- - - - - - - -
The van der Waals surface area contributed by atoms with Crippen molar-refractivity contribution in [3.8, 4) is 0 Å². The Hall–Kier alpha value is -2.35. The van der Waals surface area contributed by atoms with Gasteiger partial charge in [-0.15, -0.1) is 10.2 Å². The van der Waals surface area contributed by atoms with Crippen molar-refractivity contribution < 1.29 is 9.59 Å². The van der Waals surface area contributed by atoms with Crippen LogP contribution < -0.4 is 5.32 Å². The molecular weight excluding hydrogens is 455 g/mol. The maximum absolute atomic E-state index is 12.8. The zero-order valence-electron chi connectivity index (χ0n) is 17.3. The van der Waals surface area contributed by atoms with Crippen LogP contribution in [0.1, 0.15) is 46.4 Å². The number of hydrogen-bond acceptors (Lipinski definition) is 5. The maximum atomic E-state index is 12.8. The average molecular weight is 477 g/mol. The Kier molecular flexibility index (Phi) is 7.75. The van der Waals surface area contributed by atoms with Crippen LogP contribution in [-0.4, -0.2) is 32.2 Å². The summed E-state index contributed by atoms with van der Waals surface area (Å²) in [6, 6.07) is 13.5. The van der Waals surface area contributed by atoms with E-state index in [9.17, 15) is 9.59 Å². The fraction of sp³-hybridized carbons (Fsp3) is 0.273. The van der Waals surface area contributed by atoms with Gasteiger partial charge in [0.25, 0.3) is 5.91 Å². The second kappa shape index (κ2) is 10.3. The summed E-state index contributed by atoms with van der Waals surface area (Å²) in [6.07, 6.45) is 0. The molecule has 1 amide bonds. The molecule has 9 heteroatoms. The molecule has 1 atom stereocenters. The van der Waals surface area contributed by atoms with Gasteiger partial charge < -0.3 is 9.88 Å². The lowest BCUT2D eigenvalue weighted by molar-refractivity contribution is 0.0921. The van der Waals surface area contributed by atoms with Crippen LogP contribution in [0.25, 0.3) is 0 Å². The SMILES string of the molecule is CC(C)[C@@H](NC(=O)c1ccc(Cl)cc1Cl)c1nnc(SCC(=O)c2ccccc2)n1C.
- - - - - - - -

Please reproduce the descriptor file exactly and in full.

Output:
The van der Waals surface area contributed by atoms with Crippen molar-refractivity contribution in [3.8, 4) is 0 Å². The Hall–Kier alpha value is -2.35. The van der Waals surface area contributed by atoms with Gasteiger partial charge in [-0.15, -0.1) is 10.2 Å². The van der Waals surface area contributed by atoms with Crippen molar-refractivity contribution < 1.29 is 9.59 Å². The van der Waals surface area contributed by atoms with Crippen LogP contribution < -0.4 is 5.32 Å². The molecular weight excluding hydrogens is 455 g/mol. The maximum absolute atomic E-state index is 12.8. The zero-order valence-electron chi connectivity index (χ0n) is 17.3. The van der Waals surface area contributed by atoms with Crippen LogP contribution in [0.1, 0.15) is 46.4 Å². The number of hydrogen-bond acceptors (Lipinski definition) is 5. The maximum atomic E-state index is 12.8. The average molecular weight is 477 g/mol. The Kier molecular flexibility index (Phi) is 7.75. The van der Waals surface area contributed by atoms with Crippen LogP contribution in [-0.4, -0.2) is 32.2 Å². The summed E-state index contributed by atoms with van der Waals surface area (Å²) in [6, 6.07) is 13.5. The van der Waals surface area contributed by atoms with E-state index in [9.17, 15) is 9.59 Å². The fraction of sp³-hybridized carbons (Fsp3) is 0.273. The van der Waals surface area contributed by atoms with Gasteiger partial charge in [0.25, 0.3) is 5.91 Å². The second kappa shape index (κ2) is 10.3. The summed E-state index contributed by atoms with van der Waals surface area (Å²) in [6.07, 6.45) is 0. The molecule has 1 amide bonds. The molecule has 9 heteroatoms. The molecule has 1 atom stereocenters. The van der Waals surface area contributed by atoms with Gasteiger partial charge < -0.3 is 9.88 Å². The lowest BCUT2D eigenvalue weighted by molar-refractivity contribution is 0.0921. The van der Waals surface area contributed by atoms with Crippen LogP contribution in [0.25, 0.3) is 0 Å². The SMILES string of the molecule is CC(C)[C@@H](NC(=O)c1ccc(Cl)cc1Cl)c1nnc(SCC(=O)c2ccccc2)n1C.